An enjoyable, well-plotted whodunit.

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SHAMUS DUST

In this hard-boiled debut mystery, a private investigator seeks to solve a series of holiday murders.

The year is 1947, and London is still recovering from the devastation of war. Whole city blocks are still full of rubble. Mr. Newman, an American private investigator, responds to a call on Christmas morning from his client Councilor Drake who asks him to investigate an incident at a property he owns. What Newman finds is the body of Raymond Jarrett, a pimp shot dead in a nearby church. Newman is initially suspicious of the nurse who called it in, but soon he’s got plenty of other suspects: a missing university professor and his assistant; a hard-to-find sex worker named Terry Reilly; the abusive father of a young woman who befriended Reilly; and many other characters. Newman quickly finds that many have plenty to hide, and some aren’t too sad about Jarrett’s death, as he ran a blackmail racket involving compromising photos. As the suspects mount, so do the discoveries of dead bodies. Throughout this novel, Roger keeps the reader guessing. She does an especially good job of complicating the motive behind the killings, which at first seems fairly simple but later points to a far larger scheme. The author has a strong command of pace and plot, and the book moves at a good clip, with clues and other bits of information doled out along the way. She’s clearly a student of the hard-boiled masters, with plenty of Raymond Chandler–ian narration. The language is often vivid, clever, and humorous: Regarding a bloodstained coat, Newman says, “Maybe the janitor thought the professor’s Christmas turkey had put up a fight.” Too often, though, Roger goes overboard with the gumshoe poetry, and the meaning gets garbled: “The hull lifted on a creaming pad of bow wave and a trail of fractured blue glass unwound astern for a quarter mile.” But more often than not, the author successfully conjures an old-school detective-story feel: “You never had a wife?” someone asks Newman. “I’d have remembered,” he answers.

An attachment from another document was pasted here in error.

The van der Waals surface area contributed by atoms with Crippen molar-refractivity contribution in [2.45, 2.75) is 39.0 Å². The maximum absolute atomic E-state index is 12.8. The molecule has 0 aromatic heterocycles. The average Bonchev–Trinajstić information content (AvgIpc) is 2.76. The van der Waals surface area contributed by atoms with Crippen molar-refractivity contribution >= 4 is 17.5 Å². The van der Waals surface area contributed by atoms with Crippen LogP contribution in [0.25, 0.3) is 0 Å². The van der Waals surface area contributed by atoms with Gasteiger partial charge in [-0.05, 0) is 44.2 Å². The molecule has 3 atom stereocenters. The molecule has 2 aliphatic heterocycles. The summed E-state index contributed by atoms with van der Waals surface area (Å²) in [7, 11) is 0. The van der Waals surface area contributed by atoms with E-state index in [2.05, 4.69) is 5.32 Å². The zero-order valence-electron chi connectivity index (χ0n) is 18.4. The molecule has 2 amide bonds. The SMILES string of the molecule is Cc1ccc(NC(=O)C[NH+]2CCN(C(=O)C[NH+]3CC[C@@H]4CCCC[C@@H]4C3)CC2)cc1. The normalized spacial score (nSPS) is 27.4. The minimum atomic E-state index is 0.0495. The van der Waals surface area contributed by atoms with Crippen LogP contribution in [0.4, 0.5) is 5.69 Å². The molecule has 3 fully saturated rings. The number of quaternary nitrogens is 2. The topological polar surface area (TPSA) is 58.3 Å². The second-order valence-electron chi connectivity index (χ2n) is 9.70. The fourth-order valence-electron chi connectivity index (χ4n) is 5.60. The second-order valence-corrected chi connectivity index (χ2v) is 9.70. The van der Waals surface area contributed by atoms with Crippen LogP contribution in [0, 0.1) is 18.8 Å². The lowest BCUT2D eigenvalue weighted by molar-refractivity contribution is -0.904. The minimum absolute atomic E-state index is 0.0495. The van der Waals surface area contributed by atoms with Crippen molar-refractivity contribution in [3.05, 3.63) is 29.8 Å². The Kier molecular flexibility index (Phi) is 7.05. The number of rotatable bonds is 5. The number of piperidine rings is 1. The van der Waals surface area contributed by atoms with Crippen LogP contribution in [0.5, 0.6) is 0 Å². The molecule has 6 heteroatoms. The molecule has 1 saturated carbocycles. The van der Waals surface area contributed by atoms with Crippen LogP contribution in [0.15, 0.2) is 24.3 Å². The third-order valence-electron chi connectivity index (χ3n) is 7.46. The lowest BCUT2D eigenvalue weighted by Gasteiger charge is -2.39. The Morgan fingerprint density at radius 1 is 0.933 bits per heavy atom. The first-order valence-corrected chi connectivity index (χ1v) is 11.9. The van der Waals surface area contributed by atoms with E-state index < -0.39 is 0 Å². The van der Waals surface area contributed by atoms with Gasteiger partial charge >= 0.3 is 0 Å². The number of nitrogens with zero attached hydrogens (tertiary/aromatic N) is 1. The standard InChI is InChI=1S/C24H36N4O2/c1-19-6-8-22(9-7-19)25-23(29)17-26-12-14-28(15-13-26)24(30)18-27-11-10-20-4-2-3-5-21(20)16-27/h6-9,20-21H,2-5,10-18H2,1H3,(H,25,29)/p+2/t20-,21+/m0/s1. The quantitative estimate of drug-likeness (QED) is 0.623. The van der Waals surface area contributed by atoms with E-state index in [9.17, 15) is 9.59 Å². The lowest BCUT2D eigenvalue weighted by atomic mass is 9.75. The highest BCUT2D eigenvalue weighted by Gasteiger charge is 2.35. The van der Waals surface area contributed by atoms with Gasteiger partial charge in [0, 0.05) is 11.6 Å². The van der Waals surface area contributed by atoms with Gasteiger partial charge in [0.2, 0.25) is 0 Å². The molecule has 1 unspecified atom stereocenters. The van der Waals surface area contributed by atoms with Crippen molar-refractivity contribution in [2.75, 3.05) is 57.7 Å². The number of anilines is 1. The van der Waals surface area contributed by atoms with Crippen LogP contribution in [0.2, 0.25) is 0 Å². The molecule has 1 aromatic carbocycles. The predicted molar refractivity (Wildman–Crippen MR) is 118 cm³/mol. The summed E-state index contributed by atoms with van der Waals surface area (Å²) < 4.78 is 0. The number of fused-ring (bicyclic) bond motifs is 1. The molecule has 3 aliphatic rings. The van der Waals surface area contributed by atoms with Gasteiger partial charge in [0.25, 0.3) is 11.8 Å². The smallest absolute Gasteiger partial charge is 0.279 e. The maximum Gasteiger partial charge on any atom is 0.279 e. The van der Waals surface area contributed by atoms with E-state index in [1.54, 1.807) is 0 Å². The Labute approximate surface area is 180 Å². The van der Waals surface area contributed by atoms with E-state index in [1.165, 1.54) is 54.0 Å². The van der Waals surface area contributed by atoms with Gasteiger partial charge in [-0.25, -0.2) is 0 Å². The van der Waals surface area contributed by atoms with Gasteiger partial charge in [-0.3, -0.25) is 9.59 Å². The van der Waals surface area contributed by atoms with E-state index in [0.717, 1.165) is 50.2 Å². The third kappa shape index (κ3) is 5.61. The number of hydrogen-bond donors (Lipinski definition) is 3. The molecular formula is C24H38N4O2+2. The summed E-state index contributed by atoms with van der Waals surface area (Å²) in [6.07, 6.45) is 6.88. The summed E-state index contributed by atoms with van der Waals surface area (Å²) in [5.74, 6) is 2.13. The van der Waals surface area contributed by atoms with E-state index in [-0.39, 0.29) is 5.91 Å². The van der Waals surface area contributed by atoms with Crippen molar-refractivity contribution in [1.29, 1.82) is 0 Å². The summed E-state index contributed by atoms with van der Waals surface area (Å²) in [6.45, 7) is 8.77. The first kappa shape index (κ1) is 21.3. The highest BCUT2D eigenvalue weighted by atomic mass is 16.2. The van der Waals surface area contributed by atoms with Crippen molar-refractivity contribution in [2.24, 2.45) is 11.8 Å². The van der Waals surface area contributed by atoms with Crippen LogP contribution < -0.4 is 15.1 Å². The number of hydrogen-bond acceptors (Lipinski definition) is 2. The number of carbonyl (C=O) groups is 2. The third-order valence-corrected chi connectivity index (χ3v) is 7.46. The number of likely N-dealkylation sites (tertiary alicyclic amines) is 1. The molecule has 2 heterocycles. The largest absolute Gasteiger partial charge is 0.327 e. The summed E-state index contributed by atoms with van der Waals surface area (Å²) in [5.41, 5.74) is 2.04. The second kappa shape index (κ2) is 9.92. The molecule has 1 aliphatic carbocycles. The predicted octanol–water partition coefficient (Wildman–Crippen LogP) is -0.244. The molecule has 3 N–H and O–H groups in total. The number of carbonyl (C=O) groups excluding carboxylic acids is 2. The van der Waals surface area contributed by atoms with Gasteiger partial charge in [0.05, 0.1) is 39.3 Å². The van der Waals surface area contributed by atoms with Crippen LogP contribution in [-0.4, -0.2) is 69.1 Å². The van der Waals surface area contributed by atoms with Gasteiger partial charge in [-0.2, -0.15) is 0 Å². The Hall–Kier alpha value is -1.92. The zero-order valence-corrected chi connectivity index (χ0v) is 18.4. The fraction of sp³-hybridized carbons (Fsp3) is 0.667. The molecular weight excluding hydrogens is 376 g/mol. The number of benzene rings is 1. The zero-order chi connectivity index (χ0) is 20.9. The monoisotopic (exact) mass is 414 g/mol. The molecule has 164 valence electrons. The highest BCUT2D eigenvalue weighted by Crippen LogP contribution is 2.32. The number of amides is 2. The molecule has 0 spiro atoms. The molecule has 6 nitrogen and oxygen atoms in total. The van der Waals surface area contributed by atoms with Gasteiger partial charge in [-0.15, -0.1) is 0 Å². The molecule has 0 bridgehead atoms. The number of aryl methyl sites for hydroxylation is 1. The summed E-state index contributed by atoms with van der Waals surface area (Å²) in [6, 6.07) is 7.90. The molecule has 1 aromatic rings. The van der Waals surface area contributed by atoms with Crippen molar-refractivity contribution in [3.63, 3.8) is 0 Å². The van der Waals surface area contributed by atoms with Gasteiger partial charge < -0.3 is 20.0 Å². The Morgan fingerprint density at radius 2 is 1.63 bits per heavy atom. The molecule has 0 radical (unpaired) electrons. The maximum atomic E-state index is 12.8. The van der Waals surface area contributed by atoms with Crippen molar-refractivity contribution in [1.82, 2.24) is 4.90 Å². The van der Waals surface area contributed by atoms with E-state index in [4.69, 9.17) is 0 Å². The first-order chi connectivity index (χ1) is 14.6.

An enjoyable, well-plotted whodunit.

Pub Date: Oct. 28, 2019

ISBN: 978-1-83859-043-7

Page Count: 376

Publisher: Troubador Publishing Ltd.

Review Posted Online: Sept. 25, 2019

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Forget about solving all these crimes; the signal triumph here is (spoiler) the heroine’s survival.

A CONSPIRACY OF BONES

Another sweltering month in Charlotte, another boatload of mysteries past and present for overworked, overstressed forensic anthropologist Temperance Brennan.